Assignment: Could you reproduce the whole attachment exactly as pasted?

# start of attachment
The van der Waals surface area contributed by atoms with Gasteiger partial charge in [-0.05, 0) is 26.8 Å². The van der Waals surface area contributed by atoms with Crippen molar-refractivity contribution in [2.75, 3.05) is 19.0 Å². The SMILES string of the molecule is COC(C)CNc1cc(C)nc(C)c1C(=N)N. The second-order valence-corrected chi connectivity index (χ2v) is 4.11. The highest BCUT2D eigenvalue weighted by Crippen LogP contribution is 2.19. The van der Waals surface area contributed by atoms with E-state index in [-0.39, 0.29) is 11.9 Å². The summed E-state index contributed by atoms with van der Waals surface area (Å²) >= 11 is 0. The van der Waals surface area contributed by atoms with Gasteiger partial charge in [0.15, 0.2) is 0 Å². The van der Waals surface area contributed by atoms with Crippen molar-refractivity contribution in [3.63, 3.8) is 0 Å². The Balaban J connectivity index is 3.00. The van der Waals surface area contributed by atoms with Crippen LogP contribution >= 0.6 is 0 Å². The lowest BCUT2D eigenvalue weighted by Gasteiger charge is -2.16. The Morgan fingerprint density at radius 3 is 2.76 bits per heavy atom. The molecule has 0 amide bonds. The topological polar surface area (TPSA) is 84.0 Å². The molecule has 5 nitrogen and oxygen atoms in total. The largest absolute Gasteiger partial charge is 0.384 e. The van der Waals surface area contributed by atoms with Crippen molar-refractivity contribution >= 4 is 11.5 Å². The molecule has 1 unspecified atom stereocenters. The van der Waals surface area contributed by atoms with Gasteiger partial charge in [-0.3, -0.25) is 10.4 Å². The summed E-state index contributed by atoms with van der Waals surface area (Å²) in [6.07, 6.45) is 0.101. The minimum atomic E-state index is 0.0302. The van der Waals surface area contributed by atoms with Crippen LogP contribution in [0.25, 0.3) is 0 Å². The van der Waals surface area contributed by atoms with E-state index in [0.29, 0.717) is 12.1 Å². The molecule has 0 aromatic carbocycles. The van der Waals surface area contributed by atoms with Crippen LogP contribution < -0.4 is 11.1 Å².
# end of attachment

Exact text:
The van der Waals surface area contributed by atoms with Gasteiger partial charge in [-0.05, 0) is 26.8 Å². The van der Waals surface area contributed by atoms with Crippen molar-refractivity contribution in [2.75, 3.05) is 19.0 Å². The SMILES string of the molecule is COC(C)CNc1cc(C)nc(C)c1C(=N)N. The second-order valence-corrected chi connectivity index (χ2v) is 4.11. The highest BCUT2D eigenvalue weighted by Crippen LogP contribution is 2.19. The van der Waals surface area contributed by atoms with E-state index in [-0.39, 0.29) is 11.9 Å². The summed E-state index contributed by atoms with van der Waals surface area (Å²) >= 11 is 0. The van der Waals surface area contributed by atoms with Gasteiger partial charge in [0.15, 0.2) is 0 Å². The van der Waals surface area contributed by atoms with Crippen molar-refractivity contribution in [3.63, 3.8) is 0 Å². The Balaban J connectivity index is 3.00. The van der Waals surface area contributed by atoms with Crippen LogP contribution >= 0.6 is 0 Å². The lowest BCUT2D eigenvalue weighted by Gasteiger charge is -2.16. The Morgan fingerprint density at radius 3 is 2.76 bits per heavy atom. The molecule has 0 amide bonds. The topological polar surface area (TPSA) is 84.0 Å². The molecule has 5 nitrogen and oxygen atoms in total. The largest absolute Gasteiger partial charge is 0.384 e. The van der Waals surface area contributed by atoms with Crippen molar-refractivity contribution >= 4 is 11.5 Å². The molecule has 1 unspecified atom stereocenters. The van der Waals surface area contributed by atoms with Gasteiger partial charge in [-0.3, -0.25) is 10.4 Å². The summed E-state index contributed by atoms with van der Waals surface area (Å²) in [6.07, 6.45) is 0.101. The minimum atomic E-state index is 0.0302. The van der Waals surface area contributed by atoms with Crippen LogP contribution in [0.25, 0.3) is 0 Å². The van der Waals surface area contributed by atoms with E-state index in [0.29, 0.717) is 12.1 Å². The molecule has 0 aromatic carbocycles. The van der Waals surface area contributed by atoms with Crippen LogP contribution < -0.4 is 11.1 Å².